Henry Wadsworth Longfellow, ed. Poems of Places: An Anthology in 31 Volumes.
Germany: Vols. XVII–XVIII. 1876–79.

Moselle (Mosel), the River

The Moselle

By Henry Glassford Bell (1803–1874)

AH! ’t is dying out in me,

The old fire of poesy,

Else my heart, though dark as night,

Would be filled with new delight

Thus to float, as in a dream,

Down this old heroic stream,

By whose banks Ausonius sung

In the dead Virgilian tongue,

Down from where the noiseless waves

Lap the solemn walls of Treves,

Down by hamlet, tower, and shrine,

Till at length the stately Rhine,

Like a bridegroom watching well,

Weds and bears thee off, Moselle!

Ah! ’t is dying out in me,

Else I feel that there would be

Kindled in my eager eye

A diviner ecstasy

By those hills o’er which heaven’s sign

Shone in fire to Constantine,—

Hills that swell to fairest shape,

Sun-touched peak, and wooded cape,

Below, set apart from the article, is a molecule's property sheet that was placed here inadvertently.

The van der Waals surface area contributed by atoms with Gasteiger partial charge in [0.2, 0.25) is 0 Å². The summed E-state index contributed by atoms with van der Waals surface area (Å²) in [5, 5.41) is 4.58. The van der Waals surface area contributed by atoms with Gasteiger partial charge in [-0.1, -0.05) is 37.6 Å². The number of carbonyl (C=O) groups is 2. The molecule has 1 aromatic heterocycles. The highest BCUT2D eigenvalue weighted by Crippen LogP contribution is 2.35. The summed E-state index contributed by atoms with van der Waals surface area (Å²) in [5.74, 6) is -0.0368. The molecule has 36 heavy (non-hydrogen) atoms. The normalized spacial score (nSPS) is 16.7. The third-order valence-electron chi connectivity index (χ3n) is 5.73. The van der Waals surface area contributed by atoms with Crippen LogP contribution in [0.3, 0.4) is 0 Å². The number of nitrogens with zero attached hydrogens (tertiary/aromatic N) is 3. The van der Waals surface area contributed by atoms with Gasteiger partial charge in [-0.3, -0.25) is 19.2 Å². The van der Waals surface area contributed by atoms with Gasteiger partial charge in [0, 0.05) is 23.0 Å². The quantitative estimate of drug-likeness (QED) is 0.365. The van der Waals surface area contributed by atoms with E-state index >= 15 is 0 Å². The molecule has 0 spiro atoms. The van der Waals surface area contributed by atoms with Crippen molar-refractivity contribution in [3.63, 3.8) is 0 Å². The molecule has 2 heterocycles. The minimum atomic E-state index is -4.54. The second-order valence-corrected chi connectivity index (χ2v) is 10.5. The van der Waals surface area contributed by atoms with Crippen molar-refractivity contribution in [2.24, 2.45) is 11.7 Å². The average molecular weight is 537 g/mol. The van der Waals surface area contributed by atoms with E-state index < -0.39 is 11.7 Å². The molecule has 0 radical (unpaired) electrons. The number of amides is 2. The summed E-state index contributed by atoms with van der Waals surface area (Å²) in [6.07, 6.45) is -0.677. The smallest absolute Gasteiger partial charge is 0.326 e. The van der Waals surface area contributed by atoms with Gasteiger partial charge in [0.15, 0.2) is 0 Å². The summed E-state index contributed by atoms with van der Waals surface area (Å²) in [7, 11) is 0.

Jutting crag with crown of green,

Quietest valley spread between,

Where, if sense of awe be less,

Deeper grows the tenderness,

Deeper the delight to dwell

Where thou art, beloved Moselle!

Up and down the mightier Rhine

Castles rise and cities shine;

Thou, like some sweet rustic maid,

Half of thy own charms afraid,

Half unconscious of the grace

Heaven has showered upon thy face,

Wanderest at thy own pure will

Where the landscape lieth still,

Far from passion and from sin,

Hearing not the loud world’s din,

Knowing not that yonder Rhine

Soon shall mix his life with thine,

Soon like bridegroom watching well,

Wed and bear thee off, Moselle!